RETTEW is pleased to announce the firm’s project, Highspire Borough Authority Wastewater Treatment Plant Upgrades, was named a 2013 Premier Project by Dauphin County in the infrastructure category. The award is given to projects that aid communities as they make planning decisions, promote smart growth and spark revitalization.
“We are proud to have been a part of a project with such long-lasting effect on the community and the environment,” said Yves Pollart, Vice President at RETTEW.
Undertaken in support of Pennsylvania’s strategy to reduce pollution within the Chesapeake Bay, the $10 million upgrades to the treatment plant reduced nutrient discharge levels through an improved biological removal process. Serving the Borough of Highspire as well as neighboring portions of Lower Swatara Township, the Authority worked with RETTEW to complete an analysis of the existing plant to define what changes were needed to meet new nitrogen and phosphorus output limits. Upon completion of the study, the Authority selected RETTEW to proceed with design and permitting for the upgrades. The construction was challenging because it required retrofitting of the existing facility during a short time frame while it remained in full operation. RETTEW also assisted in securing a $5 million grant from the H2O PA grant program, helping the Authority avoid significant rate increases.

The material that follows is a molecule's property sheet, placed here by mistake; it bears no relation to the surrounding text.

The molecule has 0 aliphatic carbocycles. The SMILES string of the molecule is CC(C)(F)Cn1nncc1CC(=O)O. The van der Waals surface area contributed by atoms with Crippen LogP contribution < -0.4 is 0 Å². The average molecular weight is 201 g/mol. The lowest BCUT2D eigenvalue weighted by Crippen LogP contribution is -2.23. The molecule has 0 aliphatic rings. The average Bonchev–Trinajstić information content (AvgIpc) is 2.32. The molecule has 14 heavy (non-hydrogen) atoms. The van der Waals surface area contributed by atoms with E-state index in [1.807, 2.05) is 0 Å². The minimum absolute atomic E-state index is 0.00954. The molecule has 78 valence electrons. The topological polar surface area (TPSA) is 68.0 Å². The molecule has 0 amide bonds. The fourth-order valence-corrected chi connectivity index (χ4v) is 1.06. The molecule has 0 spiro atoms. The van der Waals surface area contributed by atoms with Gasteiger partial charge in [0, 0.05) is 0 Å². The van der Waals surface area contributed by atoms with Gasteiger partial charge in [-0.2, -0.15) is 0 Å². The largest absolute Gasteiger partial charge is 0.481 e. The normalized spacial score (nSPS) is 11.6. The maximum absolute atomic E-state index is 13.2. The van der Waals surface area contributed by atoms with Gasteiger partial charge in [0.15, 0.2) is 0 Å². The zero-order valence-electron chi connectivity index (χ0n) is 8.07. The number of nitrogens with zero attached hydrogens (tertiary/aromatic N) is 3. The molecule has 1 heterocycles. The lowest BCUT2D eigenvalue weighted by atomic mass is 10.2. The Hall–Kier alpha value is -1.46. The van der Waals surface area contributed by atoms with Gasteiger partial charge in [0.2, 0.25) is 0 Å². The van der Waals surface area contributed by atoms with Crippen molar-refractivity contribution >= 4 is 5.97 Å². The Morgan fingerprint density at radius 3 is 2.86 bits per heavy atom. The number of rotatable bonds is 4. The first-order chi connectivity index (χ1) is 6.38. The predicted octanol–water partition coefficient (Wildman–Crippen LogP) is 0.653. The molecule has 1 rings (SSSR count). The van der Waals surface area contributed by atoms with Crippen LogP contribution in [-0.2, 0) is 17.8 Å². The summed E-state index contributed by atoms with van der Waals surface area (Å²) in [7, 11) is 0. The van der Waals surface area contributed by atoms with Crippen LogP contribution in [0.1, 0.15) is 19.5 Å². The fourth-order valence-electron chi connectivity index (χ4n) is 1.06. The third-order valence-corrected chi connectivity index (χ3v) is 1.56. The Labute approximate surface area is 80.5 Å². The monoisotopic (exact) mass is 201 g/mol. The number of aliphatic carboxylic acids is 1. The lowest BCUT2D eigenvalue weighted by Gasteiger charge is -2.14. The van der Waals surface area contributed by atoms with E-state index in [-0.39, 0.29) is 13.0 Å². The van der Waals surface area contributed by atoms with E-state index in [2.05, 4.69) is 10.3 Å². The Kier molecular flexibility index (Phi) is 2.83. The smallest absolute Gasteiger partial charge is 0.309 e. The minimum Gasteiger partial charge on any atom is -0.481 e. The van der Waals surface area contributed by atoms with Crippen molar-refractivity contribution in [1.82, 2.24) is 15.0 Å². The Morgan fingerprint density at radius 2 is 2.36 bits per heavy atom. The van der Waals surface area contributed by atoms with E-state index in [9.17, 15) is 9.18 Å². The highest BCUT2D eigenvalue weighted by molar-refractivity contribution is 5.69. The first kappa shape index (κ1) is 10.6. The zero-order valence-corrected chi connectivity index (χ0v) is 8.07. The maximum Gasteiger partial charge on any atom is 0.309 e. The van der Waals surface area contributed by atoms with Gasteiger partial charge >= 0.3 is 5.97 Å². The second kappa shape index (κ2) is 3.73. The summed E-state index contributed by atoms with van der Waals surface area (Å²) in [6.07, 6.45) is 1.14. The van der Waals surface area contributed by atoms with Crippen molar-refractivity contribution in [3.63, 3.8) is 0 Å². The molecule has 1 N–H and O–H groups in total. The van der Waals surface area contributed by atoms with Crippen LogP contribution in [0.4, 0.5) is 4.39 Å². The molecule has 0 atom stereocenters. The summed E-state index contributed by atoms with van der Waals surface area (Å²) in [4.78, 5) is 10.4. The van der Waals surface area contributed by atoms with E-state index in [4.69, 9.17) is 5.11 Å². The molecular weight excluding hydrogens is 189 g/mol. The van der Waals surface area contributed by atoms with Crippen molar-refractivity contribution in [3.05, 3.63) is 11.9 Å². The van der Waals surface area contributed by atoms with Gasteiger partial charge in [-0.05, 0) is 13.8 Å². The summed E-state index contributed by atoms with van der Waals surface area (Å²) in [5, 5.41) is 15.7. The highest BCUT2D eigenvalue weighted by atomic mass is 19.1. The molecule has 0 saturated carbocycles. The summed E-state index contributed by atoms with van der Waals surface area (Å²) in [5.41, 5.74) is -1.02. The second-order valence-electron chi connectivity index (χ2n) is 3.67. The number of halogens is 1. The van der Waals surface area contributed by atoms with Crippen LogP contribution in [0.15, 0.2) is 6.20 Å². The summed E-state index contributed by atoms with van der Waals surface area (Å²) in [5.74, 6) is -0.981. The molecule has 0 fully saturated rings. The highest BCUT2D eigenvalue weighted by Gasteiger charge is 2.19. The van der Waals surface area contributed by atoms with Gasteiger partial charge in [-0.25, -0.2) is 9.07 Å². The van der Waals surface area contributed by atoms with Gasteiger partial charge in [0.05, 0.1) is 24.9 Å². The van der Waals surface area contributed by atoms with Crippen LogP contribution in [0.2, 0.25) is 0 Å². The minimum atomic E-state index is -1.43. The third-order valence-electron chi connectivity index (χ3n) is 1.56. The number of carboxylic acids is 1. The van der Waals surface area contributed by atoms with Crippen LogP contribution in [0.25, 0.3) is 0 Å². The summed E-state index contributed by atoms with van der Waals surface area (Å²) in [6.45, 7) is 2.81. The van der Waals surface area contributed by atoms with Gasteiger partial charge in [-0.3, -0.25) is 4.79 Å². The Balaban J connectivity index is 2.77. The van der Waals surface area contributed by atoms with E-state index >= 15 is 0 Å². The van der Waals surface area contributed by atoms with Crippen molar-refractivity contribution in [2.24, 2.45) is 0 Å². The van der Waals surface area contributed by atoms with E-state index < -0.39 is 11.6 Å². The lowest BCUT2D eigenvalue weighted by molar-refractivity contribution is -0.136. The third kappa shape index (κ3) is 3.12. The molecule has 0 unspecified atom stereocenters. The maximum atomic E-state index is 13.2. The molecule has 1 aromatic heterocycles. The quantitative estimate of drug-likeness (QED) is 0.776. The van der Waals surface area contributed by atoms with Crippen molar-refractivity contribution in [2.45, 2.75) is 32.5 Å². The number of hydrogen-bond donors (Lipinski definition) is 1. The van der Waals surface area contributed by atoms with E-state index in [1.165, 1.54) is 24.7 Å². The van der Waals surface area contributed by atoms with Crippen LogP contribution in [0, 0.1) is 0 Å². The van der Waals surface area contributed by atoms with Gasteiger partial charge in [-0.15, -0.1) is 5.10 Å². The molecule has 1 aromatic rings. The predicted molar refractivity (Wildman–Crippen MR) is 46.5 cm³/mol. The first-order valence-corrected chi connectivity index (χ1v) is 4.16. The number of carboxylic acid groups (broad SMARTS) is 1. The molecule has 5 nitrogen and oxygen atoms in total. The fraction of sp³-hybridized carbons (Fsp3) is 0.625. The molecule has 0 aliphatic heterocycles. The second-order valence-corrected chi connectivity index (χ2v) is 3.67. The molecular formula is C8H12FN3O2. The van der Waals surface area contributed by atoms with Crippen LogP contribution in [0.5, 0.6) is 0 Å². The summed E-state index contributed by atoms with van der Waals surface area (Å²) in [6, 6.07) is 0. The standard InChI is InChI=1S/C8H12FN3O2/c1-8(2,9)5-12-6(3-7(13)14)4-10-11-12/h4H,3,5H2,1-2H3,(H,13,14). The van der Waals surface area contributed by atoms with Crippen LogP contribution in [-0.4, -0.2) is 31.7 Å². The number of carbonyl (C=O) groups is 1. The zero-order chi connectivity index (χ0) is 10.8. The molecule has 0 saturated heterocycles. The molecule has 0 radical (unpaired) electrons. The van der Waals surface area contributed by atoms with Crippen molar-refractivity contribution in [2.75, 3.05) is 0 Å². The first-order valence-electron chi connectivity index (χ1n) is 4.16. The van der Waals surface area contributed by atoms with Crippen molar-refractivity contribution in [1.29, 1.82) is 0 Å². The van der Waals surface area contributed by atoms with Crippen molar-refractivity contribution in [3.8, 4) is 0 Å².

Upgrades included a phased oxidation ditch; new influent pump station; new return sludge pump station, one new final clarifier, a supplementary carbon feed facility; a 2,000-square-foot control building, and two new primary clarifier/sludge thickeners. RETTEW worked hard to incorporate the changes into the existing facility and its footprint and to avoid encroaching on local green space. Coordination and collaboration occurred between the Pennsylvania Department of Environmental Protection, Highspire Borough, the Authority, Swatara Township, local legislators, and the public to successfully complete the project. As a result of the improvements to the treatment plant, Highspire’s effluent nitrogen concentration was one of the State’s lowest in 2012.
“We enjoy working closely with our clients to find the perfect solution for them,” Pollart said. “And it’s especially important to us as a firm to help improve the communities we live and work in, as well as to protect the environment.”
The Premier Project Award is bestowed annually by the Dauphin County Board of Commissioners and the Dauphin County Planning Commission. The four categories for project entry are community capacity, infrastructure, revitalization and sustainable growth, with both small and large project awards in each section. Projects are judged on their effectiveness, ease of replication, community involvement and partnerships, smart growth, and comprehensive planning.